Lawyer urges greater transparency in RCMP harassment case

Charlie Gillis on the latest surprising development in a high-profile civil trial

Peter Merrifield. (Sean Kilpatrick/CP)

Peter Merrifield. (Sean Kilpatrick/CP)

The extreme secrecy surrounding evidence in an RCMP harassment case—including, potentially, information about the prime minister’s family—flies in the face of Canada’s open-court principle, a lawyer for major media organizations argued Friday.

“I’m urging the court to find a way to make the information available to the greatest extent possible,” Brian MacLeod Rogers told Ontario Superior Court, while acknowledging that a sealing order issued last December was intended to protect the identity of a confidential informant.

“We recognize that. We don’t want to expose a confidential informant,” Rogers told reporters outside the courtroom in Newmarket, Ont., where he is representing Maclean’s, the CBC, Postmedia and the Toronto Star. “But we want to know everything else that doesn’t disclose that person’s identity.”

The information in question arises from the case of Sgt. Peter Merrifield, an RCMP officer who is suing the force alleging workplace harassment, abuse of authority and cover-ups by his superiors. His civil trial has taken some unexpected turns (Commissioner Bob Paulson himself was forced to testify), but is drawing added attention this week as the federal government takes extreme measures to keep some of the evidence under wraps.

On Wednesday, lawyers for the Attorney General served notice they would be invoking Sec. 37 of the Canada Evidence Act—a measure Ottawa has used in terrorism cases to prevent the disclosure of information that could compromise public safety or security.

Its relevance to the contested evidence in this case is unclear.

The information is contained in affidavits submitted by one of Merrifield’s former confidential sources, who was scheduled to appear as a witness until lawyers representing the RCMP challenged the admissibility.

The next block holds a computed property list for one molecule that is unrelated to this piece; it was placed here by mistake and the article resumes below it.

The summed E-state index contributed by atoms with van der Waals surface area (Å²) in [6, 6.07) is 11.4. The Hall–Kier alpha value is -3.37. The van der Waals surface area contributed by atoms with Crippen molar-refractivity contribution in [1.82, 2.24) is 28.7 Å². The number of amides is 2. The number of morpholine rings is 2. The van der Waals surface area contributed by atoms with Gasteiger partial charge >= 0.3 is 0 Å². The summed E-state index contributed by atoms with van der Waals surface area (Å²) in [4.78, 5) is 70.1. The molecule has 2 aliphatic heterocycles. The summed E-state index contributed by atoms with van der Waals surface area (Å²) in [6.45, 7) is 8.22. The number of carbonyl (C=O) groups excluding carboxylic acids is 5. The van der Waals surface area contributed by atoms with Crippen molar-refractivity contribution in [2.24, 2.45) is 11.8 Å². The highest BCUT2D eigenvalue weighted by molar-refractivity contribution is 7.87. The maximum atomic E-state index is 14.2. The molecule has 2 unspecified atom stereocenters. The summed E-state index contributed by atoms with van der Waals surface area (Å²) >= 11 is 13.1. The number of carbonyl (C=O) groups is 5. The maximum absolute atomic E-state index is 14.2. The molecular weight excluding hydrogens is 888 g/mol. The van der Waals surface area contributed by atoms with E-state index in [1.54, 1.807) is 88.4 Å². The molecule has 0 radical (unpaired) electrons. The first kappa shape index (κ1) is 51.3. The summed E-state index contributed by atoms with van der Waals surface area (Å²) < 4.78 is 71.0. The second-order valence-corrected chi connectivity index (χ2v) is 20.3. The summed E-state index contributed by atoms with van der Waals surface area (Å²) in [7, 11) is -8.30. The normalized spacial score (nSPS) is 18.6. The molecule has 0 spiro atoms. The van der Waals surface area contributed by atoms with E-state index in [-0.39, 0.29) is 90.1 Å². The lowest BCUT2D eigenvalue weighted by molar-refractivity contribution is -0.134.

Lawyers for the Department of Justice tried to assert privilege that allows them to exclude confidential informants from testifying. But Merrifield’s lawyers said this case was different: the potential witness is not the government’s witness, they argued, and can safely testify so long as the identity is not disclosed.

It was during these arguments that Justice Mary Vallee issued her sweeping order, clearing the courtroom of everyone but the parties, and sealing the affidavits of “Witness X” while considering whether to allow Witness X to testify. So broad was her directive that the wording of the order itself remained under wraps, leaving members of the media uncertain as to what they could report.

“This is an extraordinary situation,” said Rogers, who cited Supreme Court precedents which required lower courts to disclose information provided by confidential informants that would not result in them being identified. “The substance of the witness’s evidence on the matters at issue would not be protected,” he said. “It has nothing to do with their identity.”

Sources have confirmed the contents of the affidavits are wide-ranging, touching on everything from the RCMP’s handling of its investigative sources to information about the Harper family’s private life—information that appears to have originated from within the prime minister’s protective RCMP detail.

Barney Brucker, who represented the Attorney General in court on Friday, argued Vallee has already considered the issues at stake. But if she decides to disclose some of the information, he added, the government will want to weigh in about what gets released.

Asked after the session whether concerns about the prime minister’s family privacy influenced the government’s position, Brucker was brief: “I wouldn’t think so. We’re protecting the public interest, and the decision is under seal and I can’t really say anything further.”

Justice Vallee has reserved her decision.